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Double feature

Lumet and Bernstein '40 meet with students

Acclaimed director Sidney Lumet took center stage at Dartmouth last month when he was presented with the Dartmouth Film Award from the Dartmouth Film Society (DFS). Lumet, who recently received an Honorary Academy Award for his body of work and contributions to the film industry, has directed 17 Oscar-winning or nominated performances, earning four nominations of his own as Best Director.

Sidney Lumet and Filmmaking II students
Director Sidney Lumet talks with "Filmmaking II" students. (Photo by Joseph Mehling '69)

Bill Pence, Director of Film at the Hopkins Center, presented a compilation of film clips and an onstage discussion with Lumet moderated by Chris Robinson '86, former DFS Director and current Ph.D. candidate in film theory. Hopkins Center Film Manager Sidney Stowe, who helped organize the event, called Lumet "the quintessential director; from 12 Angry Men to Network to The Verdict, his films speak to our national sense of justice and social conscience."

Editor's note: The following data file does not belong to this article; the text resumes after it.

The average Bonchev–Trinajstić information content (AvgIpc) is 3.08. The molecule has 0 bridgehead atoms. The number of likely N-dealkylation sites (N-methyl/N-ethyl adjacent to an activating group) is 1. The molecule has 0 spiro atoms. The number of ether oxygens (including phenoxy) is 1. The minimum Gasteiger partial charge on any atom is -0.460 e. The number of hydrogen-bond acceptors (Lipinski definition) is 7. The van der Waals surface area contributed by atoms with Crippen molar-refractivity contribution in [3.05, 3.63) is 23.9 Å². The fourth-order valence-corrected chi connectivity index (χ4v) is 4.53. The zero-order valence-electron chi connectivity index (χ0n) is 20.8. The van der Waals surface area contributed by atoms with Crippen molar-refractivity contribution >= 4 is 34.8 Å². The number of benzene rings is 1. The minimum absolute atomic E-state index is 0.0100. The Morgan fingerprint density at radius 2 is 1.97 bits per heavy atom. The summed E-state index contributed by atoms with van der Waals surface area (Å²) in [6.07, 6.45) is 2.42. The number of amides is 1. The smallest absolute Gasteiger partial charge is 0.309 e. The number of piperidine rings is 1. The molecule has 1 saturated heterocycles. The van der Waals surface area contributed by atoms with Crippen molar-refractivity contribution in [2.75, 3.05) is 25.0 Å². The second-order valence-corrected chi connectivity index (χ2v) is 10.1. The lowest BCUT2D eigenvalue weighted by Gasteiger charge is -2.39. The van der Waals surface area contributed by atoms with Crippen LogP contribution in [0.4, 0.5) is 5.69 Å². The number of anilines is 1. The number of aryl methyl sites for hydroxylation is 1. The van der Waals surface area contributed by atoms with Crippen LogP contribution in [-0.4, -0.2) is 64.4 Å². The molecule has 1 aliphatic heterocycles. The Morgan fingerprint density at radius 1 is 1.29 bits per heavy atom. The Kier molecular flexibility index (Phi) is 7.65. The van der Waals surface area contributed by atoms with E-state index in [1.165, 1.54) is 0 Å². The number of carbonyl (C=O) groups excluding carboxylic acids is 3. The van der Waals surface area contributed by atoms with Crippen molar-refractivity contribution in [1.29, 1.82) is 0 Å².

Lumet spent time with students while on campus, sitting in on a few classes with his longtime friend Walter Bernstein '40, a screenwriter. "Good work comes from inner conviction," Lumet said when asked about what makes a good movie. "The key is honesty."

"See as many movies as you can," said Bernstein. "Find out what attracts you, what repels you....And then you have to write, just write; write without any expectation of what might happen....Don't read screenplays; watch the movies and write." Bernstein, who was blacklisted in 1950, first worked with Lumet in live television, on a program called "Danger." They went on to work together on two films, That Kind of Woman (1959) and Fail-Safe (1964).

During one discussion with students, topics ranged from the level of control Lumet has over his films to how screenplays find their way to production. He spoke briefly about the effect of the musical score on his film Murder on the Orient Express (1974), saying that it helped add a lyrical, eccentric feel. He also discussed how his movie Daniel (1983), based on the E.L. Doctorow novel, was ignored by major media critics and described the subsequent impact on the film's distribution.

By GENEVIEVE HAAS and SUSAN KNAPP

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Last Updated: 5/30/08